in Linux Redhat

Password Complexity and Account Lockout

This will be a brief blog post on how to use pam module on CentOS or Red hat 6.x to enforce password complexity and account lockout, the account locking will also be enabled through ssh.
You can use passwdqc (which is no longer supported on RHEL7) or cracklib pam module to enforce the password complexity, the latter is the more known and popular so I will focus on it.

There is two file that need to be configured: /etc/pam.d/password-auth-ac and : /etc/pam.d/system-auth-ac.

For account locking there is a module named that can be invoked to lock a user account after some failed login attempts and then unlock it after a certain period of time. So let’s keep things simple without going into the details because pam configuration can be tricky and need more than one blog post.

Configuring account locking

This will be applied during ssh login and when switching account using su –,remember, any change need to be done on both file password-auth-ac and system-auth-ac.
Add the following line as the first line on the auth section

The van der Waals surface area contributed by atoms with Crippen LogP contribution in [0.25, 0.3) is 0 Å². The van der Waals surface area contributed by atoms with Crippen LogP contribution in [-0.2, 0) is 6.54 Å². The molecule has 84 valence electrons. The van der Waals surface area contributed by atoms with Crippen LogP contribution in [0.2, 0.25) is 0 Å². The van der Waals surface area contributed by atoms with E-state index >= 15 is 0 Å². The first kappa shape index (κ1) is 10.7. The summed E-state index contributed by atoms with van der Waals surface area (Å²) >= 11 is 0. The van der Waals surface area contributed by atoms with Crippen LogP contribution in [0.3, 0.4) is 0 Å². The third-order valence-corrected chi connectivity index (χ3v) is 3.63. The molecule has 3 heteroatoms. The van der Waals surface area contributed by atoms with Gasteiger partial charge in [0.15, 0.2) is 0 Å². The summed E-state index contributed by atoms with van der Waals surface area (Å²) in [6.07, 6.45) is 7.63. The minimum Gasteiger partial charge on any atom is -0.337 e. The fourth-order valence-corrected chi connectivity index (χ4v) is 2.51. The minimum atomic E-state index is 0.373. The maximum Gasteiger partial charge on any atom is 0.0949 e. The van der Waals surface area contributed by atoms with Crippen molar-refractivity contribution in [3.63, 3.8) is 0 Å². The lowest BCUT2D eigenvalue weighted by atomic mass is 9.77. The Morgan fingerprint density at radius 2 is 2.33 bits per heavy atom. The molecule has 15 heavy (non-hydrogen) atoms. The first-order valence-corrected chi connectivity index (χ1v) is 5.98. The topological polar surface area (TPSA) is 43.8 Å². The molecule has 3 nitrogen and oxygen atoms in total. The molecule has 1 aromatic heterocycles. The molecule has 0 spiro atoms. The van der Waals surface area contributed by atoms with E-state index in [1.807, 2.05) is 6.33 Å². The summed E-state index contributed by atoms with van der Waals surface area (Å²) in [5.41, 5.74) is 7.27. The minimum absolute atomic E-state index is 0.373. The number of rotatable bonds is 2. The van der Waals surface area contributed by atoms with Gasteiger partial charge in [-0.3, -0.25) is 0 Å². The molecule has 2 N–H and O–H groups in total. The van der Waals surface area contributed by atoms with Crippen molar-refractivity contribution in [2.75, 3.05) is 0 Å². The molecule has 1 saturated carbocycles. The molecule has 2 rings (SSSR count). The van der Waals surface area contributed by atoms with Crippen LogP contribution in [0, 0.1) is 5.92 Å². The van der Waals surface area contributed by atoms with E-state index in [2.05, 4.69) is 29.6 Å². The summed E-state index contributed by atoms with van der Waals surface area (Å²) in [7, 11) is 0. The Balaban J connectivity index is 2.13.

auth requisite deny=5 unlock_time=900 magic_root

Then add the following line and the first line on the auth section on the /etc/pam.d/sshd configuration file:

auth requisite deny=5 unlock_time=900

You don’t need to change anything on /etc/ssh/ssd_config, just ensure that the UsePAM is set to yes which is the default configuration.

  • deny=5 will lock the user after 5 unsuccessful login attempts
  • unlock_time=900 will unlock the user after 15 minutes

Password complexity and history

Add the following line as the first line on the password section

password requisite try_first_pass retry=3 debug minlength=10 lcredit=-1 ucredit=-1 dcredit=-1 ocredit=-1 maxrepeat=3 reject_username minclass=4 difok=4

Here is a quick explanation for the cracklib configuration:

  • minlength=16: the is the minimum password length, and this length is provided by credit score from lcredit, ucredit, dcredit, ocredit variables +1
  • lcredit=-1: at least 1 lower case
  • ucredit=-1: at least 1 upper case
  • dcredit=-1: at least 1 digit
  • ocredit=-1: at least 1 special character
  • maxrepeat=3: reject a password which contain more than X same consecutive characters
  • reject_username : doesn’t need explanation I think!
  • minclass=4: the minimum number of character to use on the new password
  • difok=4: how many character should be changed for the new password to be considered a new one

Then add the following line after it:

password requisite use_authtok remember=12

This will force 12 password to be remembered.

Use man pam_cracklib or man pam_pwhistory to get more details about the configuration directives.

Checking and unlocking user account

You can check if the account is locked by using pam_tally2 –u username

linux locked account



To unlock a user use: pam_tally2 -r–u username
pam_tally2 unlock account